The Reunion


Late this afternoon, I stopped by The Arbors, an assisted living facility here in town. Pearl’s piano teacher was sitting shiva for her mom, who passed away. Today would have been her 93rd birthday.

Walking into that building for the first time in nearly 15 years brought back a kind of visceral memory: The heavy scent of air freshener; the living room with the leftover holiday decorations; the long corridor lined with numbered apartments. My Grammy, Celia — my mom’s mom, and my Grandpa Max — my dad’s father, both lived out their final years there.

Sitting in the bright, nicely furnished apartment for half hour or so was poignant; Pearl’s teacher’s friends came in one or two at a time, with food and flowers. We looked at some photos and heard a story or two recounting her mom’s exuberant spirit — stories I’ve already passed along to Mani, stories that will now live with me even though I never met the woman.

**

After I said my goodbyes, I made my way back to the lobby. But the piano in the sitting room was whispering to me, so I asked the woman at the reception desk if it would be ok for me to sit and play a song or two. “I don’t see why not,” she replied.

I didn’t even take off my coat before pulling out the bench, lifting the lid, and exposing the 88 keys I’d known my whole life. It felt like a reunion. It was a reunion.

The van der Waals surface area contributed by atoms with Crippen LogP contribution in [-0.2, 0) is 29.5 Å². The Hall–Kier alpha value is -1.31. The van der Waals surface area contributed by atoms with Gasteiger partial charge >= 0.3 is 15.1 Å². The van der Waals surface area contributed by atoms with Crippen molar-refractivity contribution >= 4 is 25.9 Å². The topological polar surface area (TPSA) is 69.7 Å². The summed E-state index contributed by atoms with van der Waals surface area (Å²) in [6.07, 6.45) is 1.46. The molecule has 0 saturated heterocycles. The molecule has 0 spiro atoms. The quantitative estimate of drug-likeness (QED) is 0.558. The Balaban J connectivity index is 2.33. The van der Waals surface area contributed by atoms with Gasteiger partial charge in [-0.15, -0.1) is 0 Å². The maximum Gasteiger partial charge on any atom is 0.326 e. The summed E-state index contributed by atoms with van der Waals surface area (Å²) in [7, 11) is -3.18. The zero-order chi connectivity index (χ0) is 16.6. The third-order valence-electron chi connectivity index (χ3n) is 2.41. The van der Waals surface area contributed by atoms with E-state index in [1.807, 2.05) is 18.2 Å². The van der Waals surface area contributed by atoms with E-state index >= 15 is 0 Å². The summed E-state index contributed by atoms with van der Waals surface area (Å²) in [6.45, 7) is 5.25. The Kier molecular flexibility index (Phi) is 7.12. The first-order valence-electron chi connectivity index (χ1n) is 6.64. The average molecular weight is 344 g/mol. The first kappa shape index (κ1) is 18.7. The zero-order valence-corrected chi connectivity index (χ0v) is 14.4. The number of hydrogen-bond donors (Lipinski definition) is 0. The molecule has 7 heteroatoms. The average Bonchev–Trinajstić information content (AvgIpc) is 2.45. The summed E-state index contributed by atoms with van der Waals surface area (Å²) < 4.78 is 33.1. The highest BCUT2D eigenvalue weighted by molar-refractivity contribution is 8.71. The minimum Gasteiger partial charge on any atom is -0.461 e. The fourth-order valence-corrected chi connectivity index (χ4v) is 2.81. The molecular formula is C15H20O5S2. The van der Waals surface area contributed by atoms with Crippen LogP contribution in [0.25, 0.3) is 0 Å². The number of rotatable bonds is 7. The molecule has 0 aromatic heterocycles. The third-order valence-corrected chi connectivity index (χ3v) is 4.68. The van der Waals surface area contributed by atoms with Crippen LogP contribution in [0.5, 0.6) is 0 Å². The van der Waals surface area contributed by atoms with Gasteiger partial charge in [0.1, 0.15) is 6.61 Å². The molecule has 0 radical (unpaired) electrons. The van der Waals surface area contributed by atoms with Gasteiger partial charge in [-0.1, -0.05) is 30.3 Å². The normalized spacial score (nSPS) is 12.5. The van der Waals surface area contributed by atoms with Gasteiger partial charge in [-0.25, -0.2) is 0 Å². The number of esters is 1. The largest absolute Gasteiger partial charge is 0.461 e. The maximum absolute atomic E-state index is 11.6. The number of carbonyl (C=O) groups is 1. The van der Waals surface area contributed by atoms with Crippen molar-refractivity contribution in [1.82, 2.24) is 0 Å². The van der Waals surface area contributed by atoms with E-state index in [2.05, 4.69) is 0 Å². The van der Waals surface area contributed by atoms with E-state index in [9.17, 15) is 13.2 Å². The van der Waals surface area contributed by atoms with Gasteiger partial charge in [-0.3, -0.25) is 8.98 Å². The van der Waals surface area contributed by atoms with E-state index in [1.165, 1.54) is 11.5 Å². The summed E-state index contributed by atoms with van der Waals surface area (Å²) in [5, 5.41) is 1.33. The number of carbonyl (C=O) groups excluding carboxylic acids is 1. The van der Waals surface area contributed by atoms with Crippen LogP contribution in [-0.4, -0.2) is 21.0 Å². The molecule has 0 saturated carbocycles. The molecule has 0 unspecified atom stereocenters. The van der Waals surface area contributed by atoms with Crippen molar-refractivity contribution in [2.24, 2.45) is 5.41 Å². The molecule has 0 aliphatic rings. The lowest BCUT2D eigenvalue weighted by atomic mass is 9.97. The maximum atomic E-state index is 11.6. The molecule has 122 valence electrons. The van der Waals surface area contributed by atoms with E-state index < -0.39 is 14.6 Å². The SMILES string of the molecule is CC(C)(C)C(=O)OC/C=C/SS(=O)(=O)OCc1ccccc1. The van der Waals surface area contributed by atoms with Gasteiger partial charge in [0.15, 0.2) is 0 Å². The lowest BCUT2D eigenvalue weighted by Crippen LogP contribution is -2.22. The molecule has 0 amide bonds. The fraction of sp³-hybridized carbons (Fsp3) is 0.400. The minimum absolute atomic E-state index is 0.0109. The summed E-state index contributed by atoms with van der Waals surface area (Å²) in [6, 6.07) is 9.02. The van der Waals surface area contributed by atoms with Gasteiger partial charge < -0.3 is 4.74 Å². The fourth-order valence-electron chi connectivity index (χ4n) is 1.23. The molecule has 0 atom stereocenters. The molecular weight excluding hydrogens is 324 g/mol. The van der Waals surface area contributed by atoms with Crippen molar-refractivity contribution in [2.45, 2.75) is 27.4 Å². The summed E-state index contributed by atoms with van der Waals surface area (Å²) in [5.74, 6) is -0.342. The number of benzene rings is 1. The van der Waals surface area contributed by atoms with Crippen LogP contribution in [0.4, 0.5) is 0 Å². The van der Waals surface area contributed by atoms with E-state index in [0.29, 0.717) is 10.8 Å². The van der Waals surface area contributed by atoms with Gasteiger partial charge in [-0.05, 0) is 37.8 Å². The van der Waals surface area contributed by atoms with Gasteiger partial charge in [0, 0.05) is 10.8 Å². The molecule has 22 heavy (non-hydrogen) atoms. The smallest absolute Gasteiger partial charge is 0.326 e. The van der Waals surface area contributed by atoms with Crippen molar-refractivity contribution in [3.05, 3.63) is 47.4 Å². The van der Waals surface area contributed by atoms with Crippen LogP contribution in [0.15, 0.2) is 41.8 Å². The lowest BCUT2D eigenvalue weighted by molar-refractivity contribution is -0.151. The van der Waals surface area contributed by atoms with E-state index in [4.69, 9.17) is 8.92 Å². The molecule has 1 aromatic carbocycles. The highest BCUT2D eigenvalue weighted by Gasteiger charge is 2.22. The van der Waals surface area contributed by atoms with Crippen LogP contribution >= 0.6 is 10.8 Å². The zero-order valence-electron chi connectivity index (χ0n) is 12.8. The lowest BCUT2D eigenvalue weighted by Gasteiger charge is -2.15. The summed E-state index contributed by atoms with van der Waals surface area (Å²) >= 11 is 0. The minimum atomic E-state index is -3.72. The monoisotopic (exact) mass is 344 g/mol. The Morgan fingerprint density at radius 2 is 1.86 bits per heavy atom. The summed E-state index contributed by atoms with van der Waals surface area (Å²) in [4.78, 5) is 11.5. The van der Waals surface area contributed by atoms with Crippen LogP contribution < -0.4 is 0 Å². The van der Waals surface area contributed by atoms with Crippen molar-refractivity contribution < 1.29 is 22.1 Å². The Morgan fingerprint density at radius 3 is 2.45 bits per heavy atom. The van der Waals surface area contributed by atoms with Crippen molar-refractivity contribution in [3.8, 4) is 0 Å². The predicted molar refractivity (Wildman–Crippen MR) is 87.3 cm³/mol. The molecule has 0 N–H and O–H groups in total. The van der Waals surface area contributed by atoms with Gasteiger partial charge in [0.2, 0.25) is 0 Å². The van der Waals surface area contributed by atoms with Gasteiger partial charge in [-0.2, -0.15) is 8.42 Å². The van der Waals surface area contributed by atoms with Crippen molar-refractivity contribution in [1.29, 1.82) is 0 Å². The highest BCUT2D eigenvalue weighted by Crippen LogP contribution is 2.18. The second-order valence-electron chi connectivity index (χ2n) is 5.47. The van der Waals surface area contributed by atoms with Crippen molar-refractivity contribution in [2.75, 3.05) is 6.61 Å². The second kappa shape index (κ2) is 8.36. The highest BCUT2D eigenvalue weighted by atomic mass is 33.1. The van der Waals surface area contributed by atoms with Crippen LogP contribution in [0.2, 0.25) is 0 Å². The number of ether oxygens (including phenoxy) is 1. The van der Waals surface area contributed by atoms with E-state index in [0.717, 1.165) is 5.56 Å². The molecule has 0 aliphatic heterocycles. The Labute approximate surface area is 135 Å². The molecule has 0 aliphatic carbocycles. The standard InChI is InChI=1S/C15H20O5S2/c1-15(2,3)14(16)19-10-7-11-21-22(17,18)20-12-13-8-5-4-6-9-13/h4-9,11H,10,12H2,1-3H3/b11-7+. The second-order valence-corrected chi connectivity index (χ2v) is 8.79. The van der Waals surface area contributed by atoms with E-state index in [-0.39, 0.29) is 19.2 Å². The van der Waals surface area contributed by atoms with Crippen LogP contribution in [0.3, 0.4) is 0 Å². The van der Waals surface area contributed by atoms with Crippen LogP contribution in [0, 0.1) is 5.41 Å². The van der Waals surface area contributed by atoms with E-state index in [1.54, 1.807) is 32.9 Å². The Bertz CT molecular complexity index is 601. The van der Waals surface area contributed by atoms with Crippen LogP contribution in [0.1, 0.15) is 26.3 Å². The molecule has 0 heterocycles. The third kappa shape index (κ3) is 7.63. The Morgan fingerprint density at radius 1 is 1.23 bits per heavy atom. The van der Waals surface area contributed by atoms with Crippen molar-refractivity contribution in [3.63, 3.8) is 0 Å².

I stuttered through George Winston’s “Thanksgiving,” a piece I learned by ear in high school and used to play with great feeling. The piano was woefully out of tune, but this did not stop me.

Next came the angst-ridden crush song I wrote for Jamie Ferguson when I was 16 (hint: “I just can’t tell if you notice me”). And then I stopped trying to remember anything by heart and did what I used to do for hours on end: I improvised. And found myself in tears.

**

When I looked up, a woman with keys around her neck was standing at the end of the baby grand. “That was beautiful,” she said. Tears were spilling down my cheeks and I could hardly catch my breath.

“This is — this was — my piano,” I managed to tell her. We introduced ourselves; her name was Tiffany.

I played this piano from the time I began begging to take lessons like my big sisters. I played Suzuki and Bartok and later Bach and Beethoven on this piano. I practiced this piano every day from age five until I quit taking lessons, sometime in high school. I was stubborn when it came to working on the hard parts. But I never stopped playing.

This piano was where I went for comfort, for solace, for expression, for fun, for a good cry.

Then I moved out and moved on.